It wasn’t the guy, or his smile, or the sound of his voice. It was the promise of the dream. And, at the time, he probably would have accepted that from a three-legged iguana shifter if it had been able to speak that promise to him.

Like with Cole, the author doesn’t try and pretend he’s squeaky clean, an innocent man who did time for an honest mistake.  Dylan broke the law, but the author cleverly entices the reader to fall for him anyway.  I mean, for Wall to fall for him anyway.  Ahem.

I felt that the relationship between Wall and Dylan healed both men to a point where I felt like some of their stronger personality traits weren’t so obvious anymore.  Wall talked a lot more than I expected, and Dylan learned how to concentrate on his surroundings and what reactions were best in a given situation.  I was a little disappointed that they became more ‘normal’.  I didn’t feel like that happened with Cole, or even Adrian, who were strong characters that remained strong characters but found someone who loved them anyway.  Wall and Dylan changed each other.  For the better, sure, but…  Anyway, I dropped a star off my rating for that.

I added a star to my rating for the humour.

He imagined he would be crapping sugar cubes at any moment.

I kept laughing aloud as I read, and I love a book that can do that for me.

Wall didn’t know shit about computers, programming, and wouldn’t be able to find the dark web in a well-lit room.

The relationship between Wall and Dylan didn’t have enough tension or conflict to really keep my interest.  Their relationship was very sweet.  There was external conflict, which came from the men chasing Dylan.  The ‘escaping the bad guys’ sections of the book were easily my favourite, although Wall’s mum was very cool and I liked her a lot.  If there had been more conflict, I think the book would have been stronger.  As it was, I felt it was a three star read, taken to four stars with the humour.  If you want a sweet read that will make you smile, check it out.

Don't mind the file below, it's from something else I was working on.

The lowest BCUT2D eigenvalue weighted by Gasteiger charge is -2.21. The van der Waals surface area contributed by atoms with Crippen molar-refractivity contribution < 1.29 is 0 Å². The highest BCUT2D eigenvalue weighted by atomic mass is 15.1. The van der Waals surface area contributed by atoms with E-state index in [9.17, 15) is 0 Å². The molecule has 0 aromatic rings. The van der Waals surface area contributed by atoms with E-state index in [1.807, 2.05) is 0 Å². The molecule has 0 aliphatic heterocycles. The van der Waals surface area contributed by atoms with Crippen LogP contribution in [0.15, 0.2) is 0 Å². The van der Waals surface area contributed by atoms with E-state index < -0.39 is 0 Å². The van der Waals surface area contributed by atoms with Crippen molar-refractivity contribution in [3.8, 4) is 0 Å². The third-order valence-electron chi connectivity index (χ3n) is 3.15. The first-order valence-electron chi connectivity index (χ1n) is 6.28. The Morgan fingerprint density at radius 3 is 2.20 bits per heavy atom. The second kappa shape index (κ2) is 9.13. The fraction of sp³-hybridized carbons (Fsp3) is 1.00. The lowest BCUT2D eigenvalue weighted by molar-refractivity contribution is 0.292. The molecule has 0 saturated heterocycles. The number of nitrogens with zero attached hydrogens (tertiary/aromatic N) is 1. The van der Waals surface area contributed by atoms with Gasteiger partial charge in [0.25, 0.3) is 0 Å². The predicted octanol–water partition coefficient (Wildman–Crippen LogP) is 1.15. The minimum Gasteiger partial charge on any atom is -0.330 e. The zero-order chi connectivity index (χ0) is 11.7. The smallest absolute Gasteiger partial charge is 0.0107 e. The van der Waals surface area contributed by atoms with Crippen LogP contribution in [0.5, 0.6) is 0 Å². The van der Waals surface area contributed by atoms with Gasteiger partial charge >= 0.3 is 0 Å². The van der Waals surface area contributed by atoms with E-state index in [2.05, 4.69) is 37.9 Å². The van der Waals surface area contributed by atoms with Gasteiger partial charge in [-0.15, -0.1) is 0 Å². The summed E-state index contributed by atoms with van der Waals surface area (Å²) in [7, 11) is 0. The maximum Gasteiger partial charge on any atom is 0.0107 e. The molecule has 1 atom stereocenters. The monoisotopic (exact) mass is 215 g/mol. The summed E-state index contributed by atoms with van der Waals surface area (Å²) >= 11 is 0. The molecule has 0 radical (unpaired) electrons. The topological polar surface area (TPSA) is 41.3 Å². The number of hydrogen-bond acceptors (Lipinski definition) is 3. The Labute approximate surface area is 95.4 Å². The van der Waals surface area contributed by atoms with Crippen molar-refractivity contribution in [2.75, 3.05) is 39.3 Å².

Book review of Archangel’s Shadows by Nalini Singh

Archangel's Shadows (Guild Hunter, #7)

This is the 7th book in Nalini Singh’s Guild Hunter series.  When I looked ahead in the series, I was disappointed to see that I was going to have read through Ashwini and Janvier’s story, and then Naasir’s, before getting back to the primary and secondary characters.  I felt that Ash and Janvier were tertiary characters to date, and we’d seen so little of Naasir even though he was on of Raphael’s Seven, and what we had, I didn’t like.  I wasn’t looking forward to his story at all.

But I’ve been enjoying the series, especially since switching to the audio versions, and I wanted to continue to follow the overall arc.  I wanted more of Illium and Aodhan in particular.  So it was with some reluctance that I started on Archangel’s Shadows.

Firstly, as someone who lives in New Zealand and has never been to America, I’m glad I listened to the audio book.  I could never have imagined Janvier’s accent correctly!

We knew already that Ash was pretty kickass, and a little crazy, and she didn’t disappoint in that regard.  There was a big build up to finding out why Ash was holding Janvier at arm’s length, and why she refused to consider becoming an immortal.  I was sceptical, I admit.  I was afraid this was going to be one of those ‘if you’d only talked to me’ tropes, where she had misconceptions and it had kept them from being together for ages and once she ‘fessed up, Janvier would sort them and they would have wasted so much time.  But I was pleasantly surprised.  I should have known not to doubt Nalini Singh!  I don’t want to give away any spoilers, because that would truly ruin the book for you, but it’s a good reason, and even Janvier has to agree that it’s a good reason.

The hunt that runs through the book helps keep the momentum going, and provides action, conflict and insights into both Ash and Janvier.